Bejoy Nambiar’s series has a huge narrative scope, and the screenplay struggles to jump back and forth between the 1988 and 2018 storylines. Subhendu Mukherjee, the sole survivor, is accused of turning on his own battalion, sent in ‘Operation Ricochet’ to scuttle Bangladeshi rebel forces using clandestine wartime tunnels as a smuggling route. The show traces the fortunes of three paramilitary guards who had set him up, including Balwant (Jitin Gulati).

The show seems confused about whether to explore the politics of the spy craft or invest itself more into generating political empathy for the audience. Look at the protagonist, Ritwik, who doesn’t get a single scene of substance that looks at him as a puppet of circumstance. Since the first episode, he keeps getting beaten and is portrayed as a troubled, stoic intelligence officer.

It is not until episode 5 that we see him having a bit of a sense of humor and finding himself in a tender scene. In this week’s second show, we see Avinash Tiwary finding it hard to go beyond the written material and inject life into scenes. This might seem concerning, but I would believe he still is a great actor but was let down by a bland screenplay again after “Bambai Merry Jaan.”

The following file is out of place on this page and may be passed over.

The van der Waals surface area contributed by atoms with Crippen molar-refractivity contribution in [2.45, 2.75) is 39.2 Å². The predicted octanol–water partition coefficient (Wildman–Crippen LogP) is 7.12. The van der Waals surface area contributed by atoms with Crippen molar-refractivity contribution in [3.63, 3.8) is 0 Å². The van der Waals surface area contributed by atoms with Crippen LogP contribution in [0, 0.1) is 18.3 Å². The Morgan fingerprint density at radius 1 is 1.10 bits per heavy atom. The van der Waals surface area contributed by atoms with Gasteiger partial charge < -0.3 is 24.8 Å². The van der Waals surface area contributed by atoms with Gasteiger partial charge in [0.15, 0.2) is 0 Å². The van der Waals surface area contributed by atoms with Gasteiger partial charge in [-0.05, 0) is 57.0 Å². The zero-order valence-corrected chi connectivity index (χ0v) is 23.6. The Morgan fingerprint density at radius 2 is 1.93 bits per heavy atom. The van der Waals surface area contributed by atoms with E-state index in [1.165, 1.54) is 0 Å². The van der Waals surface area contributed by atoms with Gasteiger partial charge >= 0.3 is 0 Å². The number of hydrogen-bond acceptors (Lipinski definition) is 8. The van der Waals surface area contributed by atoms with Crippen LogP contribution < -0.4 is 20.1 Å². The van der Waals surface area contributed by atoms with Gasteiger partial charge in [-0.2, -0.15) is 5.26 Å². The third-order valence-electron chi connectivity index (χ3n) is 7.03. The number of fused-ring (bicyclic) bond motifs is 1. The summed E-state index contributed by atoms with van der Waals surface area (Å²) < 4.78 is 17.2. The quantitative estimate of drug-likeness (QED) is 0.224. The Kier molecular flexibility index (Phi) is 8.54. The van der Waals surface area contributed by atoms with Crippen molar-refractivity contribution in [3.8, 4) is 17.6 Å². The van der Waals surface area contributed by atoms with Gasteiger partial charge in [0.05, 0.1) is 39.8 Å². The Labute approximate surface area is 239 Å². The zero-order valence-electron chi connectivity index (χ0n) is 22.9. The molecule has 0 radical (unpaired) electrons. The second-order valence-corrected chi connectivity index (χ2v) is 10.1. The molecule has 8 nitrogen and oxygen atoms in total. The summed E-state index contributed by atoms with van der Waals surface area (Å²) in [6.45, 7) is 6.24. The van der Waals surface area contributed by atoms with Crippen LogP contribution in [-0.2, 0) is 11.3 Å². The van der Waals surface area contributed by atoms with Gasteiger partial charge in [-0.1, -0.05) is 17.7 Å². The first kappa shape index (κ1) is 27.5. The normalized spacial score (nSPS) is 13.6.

Kaala (2023) Web Series Review
A still from Kaala (2023)

The cast is huge, and Rohan Vinod Mehra stands out among them. One must say the casting department did a superb job in finding actors who have facial similarities to play the related characters. The women, Nivetha Pethuraj, and Elisha Mayor’s characters are half-heartedly written with many threads around them hanging loose, probably for a sequel. Mita Vashisht’s portrayal of the Bengal chief minister is cartoonish, and the way the city is presented and the Bengali accents of many characters are nauseating to watch, particularly as a Bengali. Despite the presence of many Bengali actors like Kharaj Mukherjee and Rajarshi Nag, the show is never true to the spirit of the region. Moreover, it is about time the Hindi entertainment industry stopped exploiting the iconic image of Howrah Bridge.